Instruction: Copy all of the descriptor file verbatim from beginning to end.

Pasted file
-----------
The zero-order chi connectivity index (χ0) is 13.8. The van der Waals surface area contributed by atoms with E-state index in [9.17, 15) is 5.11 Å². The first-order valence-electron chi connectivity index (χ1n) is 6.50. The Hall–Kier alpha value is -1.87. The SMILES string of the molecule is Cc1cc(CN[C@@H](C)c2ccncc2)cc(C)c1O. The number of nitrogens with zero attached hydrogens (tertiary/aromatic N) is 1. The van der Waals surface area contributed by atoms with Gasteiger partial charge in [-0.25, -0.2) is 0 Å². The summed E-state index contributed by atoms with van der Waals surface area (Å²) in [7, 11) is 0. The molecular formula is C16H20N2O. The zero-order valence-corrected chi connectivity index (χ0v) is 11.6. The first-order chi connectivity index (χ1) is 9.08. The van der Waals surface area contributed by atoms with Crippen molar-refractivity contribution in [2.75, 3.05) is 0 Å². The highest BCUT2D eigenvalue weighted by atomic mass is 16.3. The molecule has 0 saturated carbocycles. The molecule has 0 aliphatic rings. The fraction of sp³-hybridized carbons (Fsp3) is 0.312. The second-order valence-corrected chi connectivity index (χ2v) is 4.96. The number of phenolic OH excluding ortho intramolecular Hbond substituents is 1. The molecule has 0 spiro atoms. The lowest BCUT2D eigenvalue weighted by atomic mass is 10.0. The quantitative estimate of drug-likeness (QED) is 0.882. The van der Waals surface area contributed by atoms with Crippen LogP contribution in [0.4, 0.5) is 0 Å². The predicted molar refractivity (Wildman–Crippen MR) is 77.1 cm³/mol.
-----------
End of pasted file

The zero-order chi connectivity index (χ0) is 13.8. The van der Waals surface area contributed by atoms with E-state index in [9.17, 15) is 5.11 Å². The first-order valence-electron chi connectivity index (χ1n) is 6.50. The Hall–Kier alpha value is -1.87. The SMILES string of the molecule is Cc1cc(CN[C@@H](C)c2ccncc2)cc(C)c1O. The number of nitrogens with zero attached hydrogens (tertiary/aromatic N) is 1. The van der Waals surface area contributed by atoms with Gasteiger partial charge in [-0.25, -0.2) is 0 Å². The summed E-state index contributed by atoms with van der Waals surface area (Å²) in [7, 11) is 0. The molecular formula is C16H20N2O. The zero-order valence-corrected chi connectivity index (χ0v) is 11.6. The first-order chi connectivity index (χ1) is 9.08. The van der Waals surface area contributed by atoms with Crippen molar-refractivity contribution in [2.75, 3.05) is 0 Å². The highest BCUT2D eigenvalue weighted by atomic mass is 16.3. The molecule has 0 saturated carbocycles. The molecule has 0 aliphatic rings. The fraction of sp³-hybridized carbons (Fsp3) is 0.312. The second-order valence-corrected chi connectivity index (χ2v) is 4.96. The number of phenolic OH excluding ortho intramolecular Hbond substituents is 1. The molecule has 0 spiro atoms. The lowest BCUT2D eigenvalue weighted by atomic mass is 10.0. The quantitative estimate of drug-likeness (QED) is 0.882. The van der Waals surface area contributed by atoms with Crippen LogP contribution in [0.4, 0.5) is 0 Å². The predicted molar refractivity (Wildman–Crippen MR) is 77.1 cm³/mol.